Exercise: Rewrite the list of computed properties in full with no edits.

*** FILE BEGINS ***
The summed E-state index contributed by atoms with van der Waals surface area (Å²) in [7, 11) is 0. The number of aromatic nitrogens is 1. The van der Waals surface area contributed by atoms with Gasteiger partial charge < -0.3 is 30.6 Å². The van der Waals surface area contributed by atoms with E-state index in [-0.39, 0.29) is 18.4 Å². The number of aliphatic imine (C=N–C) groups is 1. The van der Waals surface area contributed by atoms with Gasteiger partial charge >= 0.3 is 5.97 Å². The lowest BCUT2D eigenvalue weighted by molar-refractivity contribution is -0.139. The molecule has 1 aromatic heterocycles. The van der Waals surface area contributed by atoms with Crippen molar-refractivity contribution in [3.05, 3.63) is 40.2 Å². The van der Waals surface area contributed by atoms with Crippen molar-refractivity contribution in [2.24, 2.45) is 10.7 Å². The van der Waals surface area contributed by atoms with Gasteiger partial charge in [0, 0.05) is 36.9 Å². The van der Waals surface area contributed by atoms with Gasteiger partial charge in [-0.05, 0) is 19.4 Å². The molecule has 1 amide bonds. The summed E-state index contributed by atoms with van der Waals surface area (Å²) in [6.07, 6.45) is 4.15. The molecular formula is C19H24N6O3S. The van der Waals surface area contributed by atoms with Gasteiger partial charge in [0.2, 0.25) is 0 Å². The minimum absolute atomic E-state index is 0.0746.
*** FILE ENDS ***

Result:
The summed E-state index contributed by atoms with van der Waals surface area (Å²) in [7, 11) is 0. The number of aromatic nitrogens is 1. The van der Waals surface area contributed by atoms with Gasteiger partial charge < -0.3 is 30.6 Å². The van der Waals surface area contributed by atoms with E-state index in [-0.39, 0.29) is 18.4 Å². The number of aliphatic imine (C=N–C) groups is 1. The van der Waals surface area contributed by atoms with Gasteiger partial charge >= 0.3 is 5.97 Å². The lowest BCUT2D eigenvalue weighted by molar-refractivity contribution is -0.139. The molecule has 1 aromatic heterocycles. The van der Waals surface area contributed by atoms with Crippen molar-refractivity contribution in [3.05, 3.63) is 40.2 Å². The van der Waals surface area contributed by atoms with Crippen molar-refractivity contribution in [2.24, 2.45) is 10.7 Å². The van der Waals surface area contributed by atoms with Gasteiger partial charge in [0, 0.05) is 36.9 Å². The van der Waals surface area contributed by atoms with Gasteiger partial charge in [-0.05, 0) is 19.4 Å². The molecule has 1 amide bonds. The summed E-state index contributed by atoms with van der Waals surface area (Å²) in [6.07, 6.45) is 4.15. The molecular formula is C19H24N6O3S. The van der Waals surface area contributed by atoms with Gasteiger partial charge in [0.2, 0.25) is 0 Å². The minimum absolute atomic E-state index is 0.0746.